- What Is It?
- Symptoms & Signs
Facts you should know about Aspergillus infection
- Aspergillus is a genus name that represents over 185 fungal species, some of which cause several types of aspergillosis (fungal allergy or infection) in humans.
- The causes of an Aspergillus infection are fungi (mold). Risk factors include the following:
- Tuberculosis (TB) or other lung infections
- Chronic obstructive pulmonary disease (COPD)
- Immune suppression, such as post-transplant medications
- High-dose corticosteroids
- Aspergillus infection signs and symptoms vary with the type of aspergillosis but all include airway problems that range from mild to severe.
- Diagnosis is confirmed by identifying the fungal genus and species by tests, biopsy, and microscopic observation.
- Treatment options depend on the disease type and severity and may include antifungal drugs, corticosteroids, and/or surgery.
- Complications include blood clots, multiple organ damage, organ failure, and fatal bleeding.
- The prognosis of allergic types of aspergillosis is good to fair, but invasive types have a poor prognosis.
- It is possible to reduce the risk of aspergillosis by avoiding airborne dust and mold, mold removal, and using antifungal medications appropriately.
What is Aspergillus? What are the types of Aspergillus?
Aspergillus is the genus name for a group (over 185 species) of filamentous fungi or common molds, most of which occur in an asexual state, and reproduce by producing conidia (asexual spores or conidiophores) that can spread into many different environments, germinate, and then grow. About 20 species cause infections in humans. Aspergillus fumigatus is the most common of the group, followed by Aspergillus flavus and Aspergillus brasiliensis (formerly termed niger). Aspergillus penicillium is mainly allergenic. That means this species tends to induce a hypersensitive (allergic) reaction instead of infecting the body. Other types or species such as Aspergillus clavatus, the Aspergillus glaucus group, Aspergillus nidulans, Aspergillus oryzae, Aspergillus terreus, Aspergillus ustus, and Aspergillus versicolor less commonly cause disease (note...species may have different names). Infections that these fungi cause are termed aspergillosis. These fungi may cause lung (Aspergillus pneumonia) and other organ infections and allergic reactions (mold allergy or ABPA [allergic bronchopulmonary aspergillosis], for example). The U.S. Centers for Disease Control and Prevention (CDC) web site lists several types of aspergillosis:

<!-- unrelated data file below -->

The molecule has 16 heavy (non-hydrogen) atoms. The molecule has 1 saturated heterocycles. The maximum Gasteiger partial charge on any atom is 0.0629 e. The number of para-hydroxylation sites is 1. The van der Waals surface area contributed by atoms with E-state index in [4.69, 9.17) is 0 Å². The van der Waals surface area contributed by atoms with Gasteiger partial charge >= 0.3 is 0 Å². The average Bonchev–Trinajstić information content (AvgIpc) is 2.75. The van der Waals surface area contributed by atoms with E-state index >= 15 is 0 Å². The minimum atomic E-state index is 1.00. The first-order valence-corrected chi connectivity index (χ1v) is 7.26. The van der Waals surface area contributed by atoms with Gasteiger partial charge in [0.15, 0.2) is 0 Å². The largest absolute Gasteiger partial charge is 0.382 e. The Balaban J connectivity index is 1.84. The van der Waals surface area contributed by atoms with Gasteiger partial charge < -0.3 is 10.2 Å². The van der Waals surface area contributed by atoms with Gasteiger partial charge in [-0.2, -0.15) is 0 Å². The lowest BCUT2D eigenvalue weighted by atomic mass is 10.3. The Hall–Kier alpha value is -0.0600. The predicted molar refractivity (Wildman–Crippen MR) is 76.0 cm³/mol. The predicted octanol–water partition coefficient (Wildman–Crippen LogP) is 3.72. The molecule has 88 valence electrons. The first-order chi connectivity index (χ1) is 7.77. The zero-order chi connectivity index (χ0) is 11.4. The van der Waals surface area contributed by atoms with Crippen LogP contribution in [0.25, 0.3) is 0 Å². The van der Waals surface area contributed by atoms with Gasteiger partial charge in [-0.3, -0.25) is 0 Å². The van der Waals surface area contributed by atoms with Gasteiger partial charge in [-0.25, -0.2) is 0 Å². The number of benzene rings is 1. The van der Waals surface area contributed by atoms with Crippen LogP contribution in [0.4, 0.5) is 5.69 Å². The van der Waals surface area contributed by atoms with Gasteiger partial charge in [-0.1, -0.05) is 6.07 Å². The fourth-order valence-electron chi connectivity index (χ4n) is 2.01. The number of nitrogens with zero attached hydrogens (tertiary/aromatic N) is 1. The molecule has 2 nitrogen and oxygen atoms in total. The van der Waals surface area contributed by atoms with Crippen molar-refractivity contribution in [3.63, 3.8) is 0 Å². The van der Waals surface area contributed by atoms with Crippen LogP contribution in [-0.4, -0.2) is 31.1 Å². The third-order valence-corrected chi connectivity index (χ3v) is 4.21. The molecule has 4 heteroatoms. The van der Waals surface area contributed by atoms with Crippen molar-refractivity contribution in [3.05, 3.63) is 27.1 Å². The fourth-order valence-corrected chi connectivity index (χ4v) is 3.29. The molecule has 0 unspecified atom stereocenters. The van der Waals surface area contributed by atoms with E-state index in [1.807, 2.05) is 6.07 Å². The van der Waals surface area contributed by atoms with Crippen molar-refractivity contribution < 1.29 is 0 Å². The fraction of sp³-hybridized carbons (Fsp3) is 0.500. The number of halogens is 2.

- ABPA (allergic bronchopulmonary aspergillosis) (not infectious)
- Allergic Aspergillus sinusitis (not infectious)
- Azole-resistant (meaning resistant to azole antifungal drugs like miconazole or ketoconazole) Aspergillus fumigatus (infection)
- Aspergilloma -- a ball of fungus that grows in an organ like the lung
- Chronic pulmonary aspergillosis -- cavities or fungal ball formations (for 3 or more months)
- Invasive aspergillosis -- aspergillosis spreads to one area in the lungs and/or to more than more than one organ system
- Cutaneous (skin) aspergillosis -- aspergillosis infection that starts in a skin break (skin infection) or spreads to the skin from another body site
What are the causes and risk factors of an Aspergillus infection?